Exposure to video games makes children – regardless of age, sex and culture – more aggressive and less caring.
This is the conclusion Iowa State University Distinguished Professor of Psychology Craig Anderson has drawn from his life's work studying how violent video game play affects youth behaviour – and, specifically a new study he led, analyzing 130 research reports on more than 130 000 subjects worldwide, whcih he says proves these outcomes conclusively.
The study was published in the March 2010 issue of the Psychological Bulletin, and reports that exposure to violent video games is a causal risk factor for increased aggressive thoughts and behaviour, and decreased empathy and prosocial behavior in youths.
"We can now say with utmost confidence that regardless of research method — that is experimental, correlational, or longitudinal — and regardless of the cultures tested in this study (East and West), you get the same effects," says Anderson, who is also director of Iowa State's Center for the Study of Violence. "And the effects are that exposure to violent video games increases the likelihood of aggressive behavior in both short-term and long-term contexts. Such exposure also increases aggressive thinking and aggressive affect, and decreases prosocial behaviour."
The study was conducted by a team of eight researchers, including ISU psychology graduate students Edward Swing and Muniba Saleem; and Brad Bushman, a former Iowa State psychology professor who now is on the faculty at the University of Michigan. Also on the team were the top video game researchers from Japan – Akiko Shibuya from Keio University and Nobuko Ihori from Ochanomizu University – and Hannah Rothstein, a noted scholar on meta-analytic review from the City University of New York.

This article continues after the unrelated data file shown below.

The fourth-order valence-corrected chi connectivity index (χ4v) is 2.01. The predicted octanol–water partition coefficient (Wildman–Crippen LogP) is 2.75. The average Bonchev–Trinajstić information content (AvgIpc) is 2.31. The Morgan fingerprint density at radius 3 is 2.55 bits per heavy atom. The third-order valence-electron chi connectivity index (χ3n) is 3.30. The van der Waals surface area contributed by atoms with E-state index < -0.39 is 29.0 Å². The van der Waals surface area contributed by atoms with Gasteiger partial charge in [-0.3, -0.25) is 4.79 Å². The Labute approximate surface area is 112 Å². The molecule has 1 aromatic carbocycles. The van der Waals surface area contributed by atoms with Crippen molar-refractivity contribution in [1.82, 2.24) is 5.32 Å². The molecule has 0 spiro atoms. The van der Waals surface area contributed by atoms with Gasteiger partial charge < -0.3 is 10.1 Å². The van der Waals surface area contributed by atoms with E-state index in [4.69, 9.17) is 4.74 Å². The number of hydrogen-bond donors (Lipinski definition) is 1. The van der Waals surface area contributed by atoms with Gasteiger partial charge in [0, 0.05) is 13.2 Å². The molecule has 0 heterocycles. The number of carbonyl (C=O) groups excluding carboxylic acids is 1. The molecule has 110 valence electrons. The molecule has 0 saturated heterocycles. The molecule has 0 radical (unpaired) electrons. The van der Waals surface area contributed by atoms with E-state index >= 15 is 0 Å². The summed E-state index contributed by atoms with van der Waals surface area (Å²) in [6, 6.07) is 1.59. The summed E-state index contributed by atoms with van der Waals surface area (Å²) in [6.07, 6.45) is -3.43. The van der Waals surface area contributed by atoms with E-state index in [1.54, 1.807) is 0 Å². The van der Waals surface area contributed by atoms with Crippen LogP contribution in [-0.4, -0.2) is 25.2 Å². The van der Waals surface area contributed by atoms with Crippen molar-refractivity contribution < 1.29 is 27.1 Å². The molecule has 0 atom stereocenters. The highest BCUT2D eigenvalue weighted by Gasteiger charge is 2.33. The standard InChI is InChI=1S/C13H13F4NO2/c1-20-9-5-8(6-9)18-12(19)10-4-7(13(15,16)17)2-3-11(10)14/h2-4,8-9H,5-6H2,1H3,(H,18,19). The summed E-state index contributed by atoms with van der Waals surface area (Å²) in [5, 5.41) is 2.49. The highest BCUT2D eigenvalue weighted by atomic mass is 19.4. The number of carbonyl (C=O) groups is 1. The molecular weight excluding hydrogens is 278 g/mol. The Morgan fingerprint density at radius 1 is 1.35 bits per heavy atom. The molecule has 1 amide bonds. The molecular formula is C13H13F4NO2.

The team used meta-analytic procedures — the statistical methods used to analyze and combine results from previous, related literature — to test the effects of violent video game play on the behaviors, thoughts and feelings of the individuals, ranging from elementary school-aged children to college undergraduates.
The research also included new longitudinal data which provided further confirmation that playing violent video games is a causal risk factor for long-term harmful outcomes.
"These are not huge effects — not on the order of joining a gang vs. not joining a gang," says Anderson. "But these effects are also not trivial in size. It is one risk factor for future aggression and other sort of negative outcomes. And it's a risk factor that's easy for an individual parent to deal with — at least, easier than changing most other known risk factors for aggression and violence, such as poverty or one's genetic structure."
The analysis found that violent video game effects are significant in both Eastern and Western cultures, in males and females, and in all age groups. Although there are good theoretical reasons to expect the long-term harmful effects to be higher in younger, pre-teen youths, there was only weak evidence of such age effects.
The researchers conclude that the study has important implications for public policy debates, including development and testing of potential intervention strategies designed to reduce the harmful effects of playing violent video games.
"From a public policy standpoint, it's time to get off the question of, 'Are there real and serious effects?' That's been answered and answered repeatedly," Anderson says. "It's now time to move on to a more constructive question like, 'How do we make it easier for parents — within the limits of culture, society and law — to provide a healthier childhood for their kids?'"